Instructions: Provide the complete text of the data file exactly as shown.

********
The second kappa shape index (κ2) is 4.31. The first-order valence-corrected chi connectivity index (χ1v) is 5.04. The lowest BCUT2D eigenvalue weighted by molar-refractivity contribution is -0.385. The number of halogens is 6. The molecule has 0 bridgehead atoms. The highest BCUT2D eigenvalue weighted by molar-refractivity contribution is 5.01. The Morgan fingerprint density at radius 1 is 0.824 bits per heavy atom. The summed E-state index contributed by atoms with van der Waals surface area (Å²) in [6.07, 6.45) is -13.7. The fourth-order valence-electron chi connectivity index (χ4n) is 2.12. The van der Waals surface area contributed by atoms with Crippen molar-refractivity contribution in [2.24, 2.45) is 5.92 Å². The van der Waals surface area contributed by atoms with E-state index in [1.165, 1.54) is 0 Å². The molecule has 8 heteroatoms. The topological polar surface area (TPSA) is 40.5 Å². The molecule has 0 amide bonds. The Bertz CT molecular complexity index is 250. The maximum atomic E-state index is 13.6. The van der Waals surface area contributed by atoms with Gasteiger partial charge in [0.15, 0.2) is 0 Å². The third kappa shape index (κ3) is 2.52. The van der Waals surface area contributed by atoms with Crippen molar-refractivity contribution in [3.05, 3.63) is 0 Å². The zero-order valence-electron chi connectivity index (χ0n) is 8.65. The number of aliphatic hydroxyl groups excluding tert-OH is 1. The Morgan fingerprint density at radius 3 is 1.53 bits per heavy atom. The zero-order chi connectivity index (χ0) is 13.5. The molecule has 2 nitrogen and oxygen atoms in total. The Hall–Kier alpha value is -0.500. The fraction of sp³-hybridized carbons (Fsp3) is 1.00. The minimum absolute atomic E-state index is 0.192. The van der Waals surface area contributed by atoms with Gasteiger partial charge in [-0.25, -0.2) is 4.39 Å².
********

The second kappa shape index (κ2) is 4.31. The first-order valence-corrected chi connectivity index (χ1v) is 5.04. The lowest BCUT2D eigenvalue weighted by molar-refractivity contribution is -0.385. The number of halogens is 6. The molecule has 0 bridgehead atoms. The highest BCUT2D eigenvalue weighted by molar-refractivity contribution is 5.01. The Morgan fingerprint density at radius 1 is 0.824 bits per heavy atom. The summed E-state index contributed by atoms with van der Waals surface area (Å²) in [6.07, 6.45) is -13.7. The fourth-order valence-electron chi connectivity index (χ4n) is 2.12. The van der Waals surface area contributed by atoms with Crippen molar-refractivity contribution in [2.24, 2.45) is 5.92 Å². The van der Waals surface area contributed by atoms with E-state index in [1.165, 1.54) is 0 Å². The molecule has 8 heteroatoms. The topological polar surface area (TPSA) is 40.5 Å². The molecule has 0 amide bonds. The Bertz CT molecular complexity index is 250. The maximum atomic E-state index is 13.6. The van der Waals surface area contributed by atoms with Gasteiger partial charge in [0.15, 0.2) is 0 Å². The third kappa shape index (κ3) is 2.52. The van der Waals surface area contributed by atoms with Crippen molar-refractivity contribution in [3.05, 3.63) is 0 Å². The zero-order valence-electron chi connectivity index (χ0n) is 8.65. The number of aliphatic hydroxyl groups excluding tert-OH is 1. The Morgan fingerprint density at radius 3 is 1.53 bits per heavy atom. The zero-order chi connectivity index (χ0) is 13.5. The molecule has 2 nitrogen and oxygen atoms in total. The Hall–Kier alpha value is -0.500. The fraction of sp³-hybridized carbons (Fsp3) is 1.00. The minimum absolute atomic E-state index is 0.192. The van der Waals surface area contributed by atoms with Gasteiger partial charge in [-0.25, -0.2) is 4.39 Å².